Amid concerns that large shipments of U.S. weapon systems and munitions to Ukraine are beginning to deplete Defense Department inventories, defense industry officials this week said that they can surge their capacity to build weapons more quickly with more advance planning and investments in long-lead materials.

It typically takes 24 to 30 months to increase capacity but if DoD advances funding for long-lead materials it could get industry to surge capacity in 12 to 18 months, Frank St. John, chief operating officer for Lockheed Martin [LMT], said at an event this week hosted by the Center for Strategic and International Studies.

Russia’s invasion of Ukraine was “telegraphed months” if not two years before it happened, he said, adding that “should translate to leadership in a broad sense that something needs to happen,” Gordon Stein, vice president of U.S. Operations for General Dynamics’ [GD] Land Systems division, said at the CSIS event that addressed challenges to the defense industrial base.

Stein agreed that it’s less a capacity issue than it is providing the “analytics and early demand signals” and making the long-lead investments to be able to produce things more quickly. He also said that the typical peaks and valleys that define defense spending over time that makes it difficult for the industrial base to plan.

There needs to be “some analytics” around finding the “equilibrium point” in defense spending, Stein said.

The industry has also modernized its facilities, giving it the ability to produce faster and more affordably, Stein said.

The supply chain has become “fragile” over the years through lean business initiatives, disaggregation and globalization all aimed at reducing costs, St. John said. To become “more resilient” will require investment into the supply chain for long-lead materials, he said.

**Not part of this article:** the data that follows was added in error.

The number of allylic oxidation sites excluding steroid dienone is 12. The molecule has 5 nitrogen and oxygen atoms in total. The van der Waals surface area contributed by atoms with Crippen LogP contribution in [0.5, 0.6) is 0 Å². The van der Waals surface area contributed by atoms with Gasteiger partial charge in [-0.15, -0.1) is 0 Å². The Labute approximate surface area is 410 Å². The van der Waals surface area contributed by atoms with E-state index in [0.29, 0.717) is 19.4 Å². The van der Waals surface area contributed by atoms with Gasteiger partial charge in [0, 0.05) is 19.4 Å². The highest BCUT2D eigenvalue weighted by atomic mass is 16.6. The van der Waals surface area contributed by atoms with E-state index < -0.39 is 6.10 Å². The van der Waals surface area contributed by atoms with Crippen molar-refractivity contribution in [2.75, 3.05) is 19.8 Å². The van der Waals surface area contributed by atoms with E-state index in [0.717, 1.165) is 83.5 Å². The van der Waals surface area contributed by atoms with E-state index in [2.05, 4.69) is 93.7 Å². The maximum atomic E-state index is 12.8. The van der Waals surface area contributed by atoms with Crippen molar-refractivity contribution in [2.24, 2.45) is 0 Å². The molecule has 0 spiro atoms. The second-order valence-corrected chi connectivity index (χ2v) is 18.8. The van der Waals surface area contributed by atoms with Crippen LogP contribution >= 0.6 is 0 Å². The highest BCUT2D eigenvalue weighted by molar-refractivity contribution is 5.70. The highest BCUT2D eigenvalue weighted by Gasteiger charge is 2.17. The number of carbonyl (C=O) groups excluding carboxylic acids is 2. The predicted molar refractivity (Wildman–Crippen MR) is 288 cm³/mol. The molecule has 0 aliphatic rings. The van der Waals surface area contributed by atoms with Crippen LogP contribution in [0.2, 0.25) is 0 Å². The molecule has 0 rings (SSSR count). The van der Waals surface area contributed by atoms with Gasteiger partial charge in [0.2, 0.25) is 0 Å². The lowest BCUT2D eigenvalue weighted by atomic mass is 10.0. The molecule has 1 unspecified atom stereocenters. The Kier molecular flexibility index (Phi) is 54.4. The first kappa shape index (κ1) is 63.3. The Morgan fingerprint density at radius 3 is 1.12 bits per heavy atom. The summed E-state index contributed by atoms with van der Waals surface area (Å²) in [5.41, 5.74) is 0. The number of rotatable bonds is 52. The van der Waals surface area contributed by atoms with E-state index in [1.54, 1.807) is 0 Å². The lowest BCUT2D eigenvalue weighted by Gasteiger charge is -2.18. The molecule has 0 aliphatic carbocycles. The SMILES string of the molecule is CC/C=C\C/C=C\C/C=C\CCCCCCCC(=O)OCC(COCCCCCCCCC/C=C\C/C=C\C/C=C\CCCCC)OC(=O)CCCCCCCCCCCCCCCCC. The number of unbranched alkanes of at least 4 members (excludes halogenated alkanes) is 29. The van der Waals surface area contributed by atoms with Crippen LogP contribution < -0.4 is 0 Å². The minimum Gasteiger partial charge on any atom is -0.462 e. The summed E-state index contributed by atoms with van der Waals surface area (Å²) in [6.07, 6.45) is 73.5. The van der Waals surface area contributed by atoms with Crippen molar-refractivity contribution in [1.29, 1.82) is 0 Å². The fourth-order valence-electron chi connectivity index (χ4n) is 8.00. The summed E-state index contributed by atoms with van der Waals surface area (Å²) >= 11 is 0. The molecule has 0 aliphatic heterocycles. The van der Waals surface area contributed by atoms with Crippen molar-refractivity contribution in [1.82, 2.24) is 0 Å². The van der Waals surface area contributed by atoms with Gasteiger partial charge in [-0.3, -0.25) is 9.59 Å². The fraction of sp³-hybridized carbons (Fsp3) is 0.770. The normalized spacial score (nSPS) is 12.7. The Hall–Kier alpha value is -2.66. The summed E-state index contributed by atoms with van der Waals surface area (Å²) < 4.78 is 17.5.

“There’s tooling, there’s test equipment that that flows through all the levels of the supply chain and to the extent that we can get ahead of some of that and prepay long lead elements of the supply chain,” St. John said.

Where risks and reward balance out, the industry does have buffer stocks through the supply base but it takes working with customers on the “demand signals” to avoid “just putting inventory on the shelf,” Stein said.

Multi-year contracts provide another means to boost capacity, St. John said. When Lockheed Martin had a four-year agreement to make Hellfire missiles, the company and its suppliers “made significant investments” knowing they would recover their costs, doubling “capacity in the supply chain and in the factory,” he said.

Amy Gowder, president and CEO of military systems at General Electric’s [GE] Aviation segment, said additional factors also complicate the ability to surge capacity, highlighting the international dimension of the war in Ukraine.

“NATO and our allies are certainly facing the same need to ramp up capacity, have resiliency in their own supply base and capability,” she said. “As we look at some of the export laws and the movement of assets within the NATO region, that can become very cumbersome and it can frankly inhibit and create long delays in the supply chain and it makes [it] challenging for us to partner with the NATO industry because it just adds more complication.”

Gowder also said that Congress can improve funding stability for the supply chain by passing budgets on time rather than using continuing resolutions to keep the government functioning at the start of every fiscal year. The government can start new programs under a continuing resolution, creating “instability,” she said.